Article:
media uses polls

How the Media Uses Polls to Campaign for Hillary

When the media uses polls from this week to tell you what will happen in November they are lying to you.

To see how the media uses polls, consider this quote from #NeverTrump zealot, Peggy Noonan:

I think this week marked a certain coming to terms with where the election is going. Politics is about trends and tendencies. The trends for Donald Trump are not good, and he tends not to change.

This is such an insane claim to make that it shows Noonan is only writing for those who desperately want to believe that there is no chance of a Trump victory.

Donald Trump was ahead in the polls not too long ago. There is no basis for claiming his current position is permanent (or accurate—see below).

But the media is pushing the narrative hard. Nate Silver, who has a mysterious reputation as a responsible prognosticator, claims that Hillary Clinton has over a 79 percent chance of winning. As Mish wrote yesterday,

  • Supposedly, Hillary has a 79.9% chance of winning in November as of today.

  • Supposedly, Trump had a 50.1% chance of winning in November on July 31, just four days ago!

  • Supposedly, Hillary had a 77.4% chance of winning in November on July 12.

This is pure idiocy.

Silver is clearly taking the news of the day and projecting it out to November when voters clearly have a time span of about three days.

How Silver can look himself in a mirror and make such widely varying off the wall predictions is a mystery.

And here’s a dose of realism from Howard Kurtz:

Additionally, U.S. News recently posted an article pointing out why polls are often inaccurate, apart from the issue of intentional manipulation. It begins:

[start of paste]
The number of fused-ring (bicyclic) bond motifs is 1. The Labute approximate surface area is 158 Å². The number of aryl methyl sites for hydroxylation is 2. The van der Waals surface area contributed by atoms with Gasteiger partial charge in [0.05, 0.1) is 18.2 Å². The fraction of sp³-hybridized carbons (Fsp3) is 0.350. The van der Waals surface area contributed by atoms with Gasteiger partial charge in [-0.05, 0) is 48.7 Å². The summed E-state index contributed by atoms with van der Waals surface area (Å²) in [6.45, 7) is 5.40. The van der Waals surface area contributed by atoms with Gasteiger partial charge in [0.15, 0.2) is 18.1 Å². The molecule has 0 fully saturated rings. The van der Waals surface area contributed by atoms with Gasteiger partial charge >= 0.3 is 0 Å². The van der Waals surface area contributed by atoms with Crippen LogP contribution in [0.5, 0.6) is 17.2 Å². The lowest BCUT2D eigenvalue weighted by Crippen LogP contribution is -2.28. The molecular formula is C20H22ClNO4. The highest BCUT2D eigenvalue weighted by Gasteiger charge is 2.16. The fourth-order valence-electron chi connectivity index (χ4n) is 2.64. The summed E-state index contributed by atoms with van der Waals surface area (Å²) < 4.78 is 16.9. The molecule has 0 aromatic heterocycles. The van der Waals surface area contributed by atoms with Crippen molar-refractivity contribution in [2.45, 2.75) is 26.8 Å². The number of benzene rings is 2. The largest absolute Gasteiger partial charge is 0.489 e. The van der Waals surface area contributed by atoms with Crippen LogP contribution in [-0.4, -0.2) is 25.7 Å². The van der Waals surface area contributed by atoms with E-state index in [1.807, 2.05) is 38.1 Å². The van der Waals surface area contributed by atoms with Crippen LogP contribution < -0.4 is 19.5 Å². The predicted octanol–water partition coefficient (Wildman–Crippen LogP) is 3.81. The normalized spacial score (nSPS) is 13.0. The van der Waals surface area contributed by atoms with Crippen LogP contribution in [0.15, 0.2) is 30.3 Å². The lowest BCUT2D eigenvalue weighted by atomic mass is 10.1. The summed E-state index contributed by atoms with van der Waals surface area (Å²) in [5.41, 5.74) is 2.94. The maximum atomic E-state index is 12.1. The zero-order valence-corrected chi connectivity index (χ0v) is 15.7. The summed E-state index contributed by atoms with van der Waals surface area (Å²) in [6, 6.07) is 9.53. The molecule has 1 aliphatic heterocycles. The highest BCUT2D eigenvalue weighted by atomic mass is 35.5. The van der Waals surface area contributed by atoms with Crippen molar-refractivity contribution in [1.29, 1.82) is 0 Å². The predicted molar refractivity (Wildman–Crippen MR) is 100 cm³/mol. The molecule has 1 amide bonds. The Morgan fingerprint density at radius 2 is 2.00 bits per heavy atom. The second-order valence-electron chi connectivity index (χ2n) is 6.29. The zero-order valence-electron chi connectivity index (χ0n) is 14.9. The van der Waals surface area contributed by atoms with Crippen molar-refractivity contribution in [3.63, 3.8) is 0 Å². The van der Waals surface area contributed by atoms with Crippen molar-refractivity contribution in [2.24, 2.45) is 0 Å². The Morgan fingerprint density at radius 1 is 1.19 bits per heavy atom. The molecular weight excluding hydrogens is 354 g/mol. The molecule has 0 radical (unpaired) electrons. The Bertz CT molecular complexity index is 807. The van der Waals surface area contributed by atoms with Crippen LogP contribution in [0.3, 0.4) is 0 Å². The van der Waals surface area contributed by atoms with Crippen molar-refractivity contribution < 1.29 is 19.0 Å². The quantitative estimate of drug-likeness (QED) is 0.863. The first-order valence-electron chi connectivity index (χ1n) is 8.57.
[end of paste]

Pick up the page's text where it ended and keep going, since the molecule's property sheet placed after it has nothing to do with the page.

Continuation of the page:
In 2012, his own campaign’s polls, among others, predicted Mitt Romney, the Republicans’ nominee, would defeat President Barack Obama for the presidency, but just barely. Two years later, surveys in Kentucky strongly suggested then-Senate Minority Leader Mitch McConnell, perhaps the shrewdest, most powerful Republican in Washington, could lose his seat to an upstart rookie Democrat.

Overseas, meanwhile, multiple public-opinion experts in 2014 said Scottish voters were deadlocked on whether to scrap one of the oldest relationships in European history and choose full independence from Great Britain – and underdog nationalists’ hopes soared.

Three different public-opinion polls, three important elections, three decisively erroneous results: President Barack Obama blindsided Romney in the 2012 presidential elections, winning a second term by five points; McConnell crushed Alison Lundergan Grimes en route to becoming Senate majority leader in 2014; and Scots last year overwhelmingly chose to keep ties with the United Kingdom, an outcome that stunned the polling establishment.

The article goes on to give reasons why these, and other polls, were so wrong.

Yet the media is obviously using them to discourage Republican voters.

To keep the current advantage that Hillary seems to have the government and the media is going to have to do all it can to hide economic bad news, delay Obamacare rate hike information, and distract the American people with ongoing terrorist attacks.

We’ll see. But there’s no reason to give up.

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Joe Scudder

Joe Scudder is the "nom de plume" (or "nom de guerre") of a fifty-ish-year-old writer and stroke survivor. He lives in St Louis with his wife and still-at-home children. He has been a freelance writer and occasional political activist since the early nineties. He describes his politics as Tolkienesque.

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